IT suppliers and consulting firms which sell disaster recovery (DR) or business continuity solutions are all over large enterprises.
If you are a specialist working in a big corporate environment, there is no end of people willing to talk to you about the latest technology and techniques in this area. Whether to prevent disruptive events, or recover quickly from them when they occur, there are lots of options to explore.
When Freeform Dynamics polled 160 IT professionals organisations across the UK, France and Germany with between 50 and 1,000 employees, however, it was clear that things are little different in the small to medium enterprise (SME) environment.
Despite the fact that a catastrophic IT-related failure can be as devastating in a small organisation as it would be in a larger one, the perception among those responsible for IT-related DR is that few of the more advanced techniques and solutions are available to them.
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Business continuity technology for SMEs
During the research, Freeform Dynamics explored a range of DR technologies and techniques, taking care to define them where necessary so respondents understood what we were talking about.
From our discussions with suppliers, all of these options should, in theory, be both relevant and accessible to SMEs from a pricing and skills perspective. What struck us immediately when we looked at the results, however, was the number of respondents who answered “don’t see as relevant” (Figure 1).
The level of “unsure” responses in Figure 1 also show that a lot of SME IT staff simply don’t know enough to make a judgement. Meanwhile, quite a few are obviously not totally happy with the traditional file-based backup approach, which is most widely used.
Drilling into this a bit more, many respondents told us they considered more advanced solutions as being either "overkill" or "impractical" in their environment (Figure 2).
Concerns about cost benefit and the complexity of implementing and running some of the solutions listed came across in the anecdotal feedback, although we should point out that interviewers had to provide definitions in a lot of cases, so we cannot take this too literally.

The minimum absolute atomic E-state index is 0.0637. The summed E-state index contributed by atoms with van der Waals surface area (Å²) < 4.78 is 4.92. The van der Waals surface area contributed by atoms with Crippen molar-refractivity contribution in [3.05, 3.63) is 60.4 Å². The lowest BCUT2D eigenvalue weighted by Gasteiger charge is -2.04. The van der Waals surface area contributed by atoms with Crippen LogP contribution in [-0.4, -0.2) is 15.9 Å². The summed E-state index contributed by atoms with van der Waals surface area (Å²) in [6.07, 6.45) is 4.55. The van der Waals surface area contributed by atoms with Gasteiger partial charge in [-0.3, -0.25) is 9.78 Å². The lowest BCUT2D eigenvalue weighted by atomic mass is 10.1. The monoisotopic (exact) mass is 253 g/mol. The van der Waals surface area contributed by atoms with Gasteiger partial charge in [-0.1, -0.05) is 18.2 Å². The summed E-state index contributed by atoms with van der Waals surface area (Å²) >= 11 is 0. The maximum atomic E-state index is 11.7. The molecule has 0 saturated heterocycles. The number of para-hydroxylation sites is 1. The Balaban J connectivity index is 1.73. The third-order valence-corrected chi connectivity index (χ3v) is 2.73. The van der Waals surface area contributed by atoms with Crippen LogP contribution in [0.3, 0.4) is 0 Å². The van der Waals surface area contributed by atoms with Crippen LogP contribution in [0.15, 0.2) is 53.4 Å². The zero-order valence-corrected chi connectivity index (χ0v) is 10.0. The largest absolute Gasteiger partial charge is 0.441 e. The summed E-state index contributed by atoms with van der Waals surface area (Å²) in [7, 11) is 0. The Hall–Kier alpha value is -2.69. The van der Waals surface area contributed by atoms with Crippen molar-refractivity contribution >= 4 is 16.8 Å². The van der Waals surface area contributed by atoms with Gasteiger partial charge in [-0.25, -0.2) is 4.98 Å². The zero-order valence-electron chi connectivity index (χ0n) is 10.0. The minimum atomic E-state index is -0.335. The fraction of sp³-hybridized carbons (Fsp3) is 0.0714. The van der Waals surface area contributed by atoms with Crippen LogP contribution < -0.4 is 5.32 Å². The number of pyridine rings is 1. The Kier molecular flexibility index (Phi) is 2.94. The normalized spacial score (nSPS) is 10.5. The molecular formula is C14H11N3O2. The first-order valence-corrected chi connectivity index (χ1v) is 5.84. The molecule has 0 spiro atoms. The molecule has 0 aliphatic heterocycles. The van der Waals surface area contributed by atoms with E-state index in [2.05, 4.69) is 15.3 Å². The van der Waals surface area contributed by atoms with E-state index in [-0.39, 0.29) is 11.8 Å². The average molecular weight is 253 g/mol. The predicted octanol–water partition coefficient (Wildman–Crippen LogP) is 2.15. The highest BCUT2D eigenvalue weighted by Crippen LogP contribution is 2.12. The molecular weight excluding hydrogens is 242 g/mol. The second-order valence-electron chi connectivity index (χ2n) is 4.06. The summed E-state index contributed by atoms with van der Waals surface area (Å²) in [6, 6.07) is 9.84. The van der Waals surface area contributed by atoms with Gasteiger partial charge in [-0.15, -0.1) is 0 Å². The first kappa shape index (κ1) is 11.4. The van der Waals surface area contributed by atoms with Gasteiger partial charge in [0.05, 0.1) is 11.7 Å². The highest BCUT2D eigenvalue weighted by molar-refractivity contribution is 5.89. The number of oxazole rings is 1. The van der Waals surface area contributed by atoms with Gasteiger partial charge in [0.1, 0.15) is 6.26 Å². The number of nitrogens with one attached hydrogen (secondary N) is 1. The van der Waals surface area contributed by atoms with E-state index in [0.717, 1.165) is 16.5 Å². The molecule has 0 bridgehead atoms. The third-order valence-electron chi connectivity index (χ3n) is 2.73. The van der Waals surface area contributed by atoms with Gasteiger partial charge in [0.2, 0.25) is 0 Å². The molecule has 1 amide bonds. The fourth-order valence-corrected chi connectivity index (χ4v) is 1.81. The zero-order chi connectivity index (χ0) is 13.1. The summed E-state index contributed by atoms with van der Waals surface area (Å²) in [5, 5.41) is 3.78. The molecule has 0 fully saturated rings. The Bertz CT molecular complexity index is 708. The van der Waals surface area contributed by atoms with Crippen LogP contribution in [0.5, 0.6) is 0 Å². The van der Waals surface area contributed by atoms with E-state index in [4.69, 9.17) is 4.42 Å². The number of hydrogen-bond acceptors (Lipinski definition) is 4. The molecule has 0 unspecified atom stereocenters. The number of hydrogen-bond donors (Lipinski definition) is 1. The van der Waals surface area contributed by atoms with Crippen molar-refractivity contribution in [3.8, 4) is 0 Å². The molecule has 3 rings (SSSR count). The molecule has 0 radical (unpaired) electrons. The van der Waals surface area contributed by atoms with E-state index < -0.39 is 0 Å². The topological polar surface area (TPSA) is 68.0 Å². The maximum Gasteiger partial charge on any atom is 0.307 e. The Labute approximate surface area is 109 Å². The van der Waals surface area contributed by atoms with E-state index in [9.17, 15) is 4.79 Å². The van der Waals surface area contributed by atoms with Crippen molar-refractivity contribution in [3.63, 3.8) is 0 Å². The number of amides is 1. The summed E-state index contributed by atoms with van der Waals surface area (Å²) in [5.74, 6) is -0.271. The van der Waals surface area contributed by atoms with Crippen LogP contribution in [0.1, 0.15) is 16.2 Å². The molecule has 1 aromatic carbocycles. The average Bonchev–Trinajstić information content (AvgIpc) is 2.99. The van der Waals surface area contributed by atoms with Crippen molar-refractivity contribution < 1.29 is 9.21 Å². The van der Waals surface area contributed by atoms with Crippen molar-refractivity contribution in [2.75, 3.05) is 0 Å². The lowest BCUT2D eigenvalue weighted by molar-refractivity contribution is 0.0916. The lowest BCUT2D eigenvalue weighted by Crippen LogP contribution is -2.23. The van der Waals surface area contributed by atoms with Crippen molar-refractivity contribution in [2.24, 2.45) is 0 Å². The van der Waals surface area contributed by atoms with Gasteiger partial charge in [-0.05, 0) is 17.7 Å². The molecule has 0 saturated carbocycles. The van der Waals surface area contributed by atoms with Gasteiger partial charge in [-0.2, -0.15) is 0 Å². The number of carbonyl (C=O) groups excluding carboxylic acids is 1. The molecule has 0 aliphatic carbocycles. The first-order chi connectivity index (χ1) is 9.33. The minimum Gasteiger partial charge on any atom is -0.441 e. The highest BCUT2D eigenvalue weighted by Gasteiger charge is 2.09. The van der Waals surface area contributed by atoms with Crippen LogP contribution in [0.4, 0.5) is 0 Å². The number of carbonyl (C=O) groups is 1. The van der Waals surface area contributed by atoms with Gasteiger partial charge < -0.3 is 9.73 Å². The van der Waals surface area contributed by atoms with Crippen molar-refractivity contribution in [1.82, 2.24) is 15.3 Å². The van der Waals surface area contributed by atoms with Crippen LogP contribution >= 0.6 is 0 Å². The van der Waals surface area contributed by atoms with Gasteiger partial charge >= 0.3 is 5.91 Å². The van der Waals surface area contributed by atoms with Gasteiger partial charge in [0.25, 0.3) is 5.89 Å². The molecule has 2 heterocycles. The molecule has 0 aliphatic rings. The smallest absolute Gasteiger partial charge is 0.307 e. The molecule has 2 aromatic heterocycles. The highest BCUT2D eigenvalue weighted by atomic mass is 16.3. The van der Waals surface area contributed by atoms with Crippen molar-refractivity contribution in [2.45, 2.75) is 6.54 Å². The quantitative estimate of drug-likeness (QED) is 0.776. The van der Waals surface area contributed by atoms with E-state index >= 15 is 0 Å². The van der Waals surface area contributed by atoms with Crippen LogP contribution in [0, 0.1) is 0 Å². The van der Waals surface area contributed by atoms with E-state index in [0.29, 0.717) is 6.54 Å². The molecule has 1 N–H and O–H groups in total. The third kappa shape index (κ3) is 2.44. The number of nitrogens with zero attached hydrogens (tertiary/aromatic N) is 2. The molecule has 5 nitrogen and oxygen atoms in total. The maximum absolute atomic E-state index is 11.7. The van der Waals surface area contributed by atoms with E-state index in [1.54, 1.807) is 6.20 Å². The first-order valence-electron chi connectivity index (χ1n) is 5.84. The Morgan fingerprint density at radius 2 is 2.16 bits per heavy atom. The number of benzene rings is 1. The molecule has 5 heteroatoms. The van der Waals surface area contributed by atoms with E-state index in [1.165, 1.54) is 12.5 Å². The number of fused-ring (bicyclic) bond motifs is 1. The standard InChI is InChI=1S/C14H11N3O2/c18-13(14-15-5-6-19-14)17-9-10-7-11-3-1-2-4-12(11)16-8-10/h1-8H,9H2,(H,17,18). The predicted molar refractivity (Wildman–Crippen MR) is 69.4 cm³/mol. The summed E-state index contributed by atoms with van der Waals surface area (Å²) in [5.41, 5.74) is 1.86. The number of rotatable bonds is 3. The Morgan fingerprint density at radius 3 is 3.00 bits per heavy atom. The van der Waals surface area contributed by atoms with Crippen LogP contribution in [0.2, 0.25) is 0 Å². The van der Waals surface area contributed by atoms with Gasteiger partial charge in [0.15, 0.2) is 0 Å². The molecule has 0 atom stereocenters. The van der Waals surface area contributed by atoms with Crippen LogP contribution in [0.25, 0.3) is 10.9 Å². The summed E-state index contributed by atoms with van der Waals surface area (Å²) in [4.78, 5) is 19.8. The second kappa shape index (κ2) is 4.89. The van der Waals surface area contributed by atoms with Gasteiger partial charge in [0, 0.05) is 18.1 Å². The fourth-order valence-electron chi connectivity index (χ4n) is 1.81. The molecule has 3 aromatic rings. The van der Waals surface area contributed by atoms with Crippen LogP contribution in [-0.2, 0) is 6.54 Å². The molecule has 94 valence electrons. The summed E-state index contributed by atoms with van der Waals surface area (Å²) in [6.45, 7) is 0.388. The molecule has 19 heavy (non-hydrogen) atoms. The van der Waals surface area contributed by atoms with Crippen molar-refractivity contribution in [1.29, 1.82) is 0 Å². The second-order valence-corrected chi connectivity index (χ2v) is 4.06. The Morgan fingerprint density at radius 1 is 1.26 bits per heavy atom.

A different picture may have emerged should respondents have had the time to research options and familiarise themselves properly with what is available before answering.
Raising disaster recovery awareness among SMEs
While suppliers are all wrapped in using incomprehensible jargon selling to DR specialists in large enterprises, IT professionals working in the SME space, who are often "Jacks of all trades", are simply not being provided with information and attention to allow them to get up to speed.
To be fair, it has only been in the past few years that the price and complexity of some of the more advanced approaches have come down to make them viable in a smaller-scale context. Nevertheless, suppliers seem to be perpetuating a DR divide between SMEs and large enterprises.
One call to action for suppliers operating in this area is to better mobilise and support resellers and integrators that work with SME customers. However, it would also be helpful to simplify language and messaging and stop making straightforward solutions sound like rocket science. This isn’t helpful.
Meanwhile, we would encourage those responsible for IT-related DR in smaller organisations to revisit options for creating a more robust and recoverable infrastructure, particularly if it is a while since this has been looked at.
Read more about disaster recovery and business continuity planning for SMEs
Applying general technologies to disaster recovery
It is worth noting, however, that it is not all about advanced DR solutions. These can clearly help, but a lot can also be achieved by applying more generic techniques such as virtualisation, disk-based backup and server hosting.
Freeform Dynamics identified seven key DR enablers by looking at what SMEs claiming better capability had in common, and only one of these related to specialist technologies.
Dale Vile is CEO of Freeform Dynamics Ltd.